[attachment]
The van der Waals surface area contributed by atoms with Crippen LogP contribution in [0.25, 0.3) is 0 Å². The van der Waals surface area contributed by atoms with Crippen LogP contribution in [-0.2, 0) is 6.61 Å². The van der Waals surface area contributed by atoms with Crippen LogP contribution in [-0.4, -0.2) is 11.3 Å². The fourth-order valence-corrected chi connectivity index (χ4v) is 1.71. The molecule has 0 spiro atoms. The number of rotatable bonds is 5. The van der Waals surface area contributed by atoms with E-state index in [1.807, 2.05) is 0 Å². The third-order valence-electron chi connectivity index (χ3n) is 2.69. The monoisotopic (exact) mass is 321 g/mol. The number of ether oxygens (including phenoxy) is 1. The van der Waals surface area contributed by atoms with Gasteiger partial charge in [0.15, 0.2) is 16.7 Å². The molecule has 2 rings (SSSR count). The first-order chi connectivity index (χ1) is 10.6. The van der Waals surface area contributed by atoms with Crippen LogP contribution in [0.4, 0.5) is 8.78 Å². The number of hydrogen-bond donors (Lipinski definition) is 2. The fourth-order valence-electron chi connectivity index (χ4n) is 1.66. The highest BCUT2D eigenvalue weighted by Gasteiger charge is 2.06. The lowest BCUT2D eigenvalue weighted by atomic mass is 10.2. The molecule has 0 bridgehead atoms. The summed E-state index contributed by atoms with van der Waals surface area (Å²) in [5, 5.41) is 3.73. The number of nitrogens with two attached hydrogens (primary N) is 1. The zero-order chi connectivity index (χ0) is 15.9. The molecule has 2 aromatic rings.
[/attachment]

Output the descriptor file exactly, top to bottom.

The van der Waals surface area contributed by atoms with Crippen LogP contribution in [0.25, 0.3) is 0 Å². The van der Waals surface area contributed by atoms with Crippen LogP contribution in [-0.2, 0) is 6.61 Å². The van der Waals surface area contributed by atoms with Crippen LogP contribution in [-0.4, -0.2) is 11.3 Å². The fourth-order valence-corrected chi connectivity index (χ4v) is 1.71. The molecule has 0 spiro atoms. The number of rotatable bonds is 5. The van der Waals surface area contributed by atoms with E-state index in [1.807, 2.05) is 0 Å². The third-order valence-electron chi connectivity index (χ3n) is 2.69. The monoisotopic (exact) mass is 321 g/mol. The number of ether oxygens (including phenoxy) is 1. The van der Waals surface area contributed by atoms with Gasteiger partial charge in [0.15, 0.2) is 16.7 Å². The molecule has 2 rings (SSSR count). The first-order chi connectivity index (χ1) is 10.6. The van der Waals surface area contributed by atoms with Crippen LogP contribution in [0.4, 0.5) is 8.78 Å². The number of hydrogen-bond donors (Lipinski definition) is 2. The fourth-order valence-electron chi connectivity index (χ4n) is 1.66. The highest BCUT2D eigenvalue weighted by Gasteiger charge is 2.06. The lowest BCUT2D eigenvalue weighted by atomic mass is 10.2. The molecule has 0 bridgehead atoms. The summed E-state index contributed by atoms with van der Waals surface area (Å²) in [5, 5.41) is 3.73. The number of nitrogens with two attached hydrogens (primary N) is 1. The zero-order chi connectivity index (χ0) is 15.9. The molecule has 2 aromatic rings.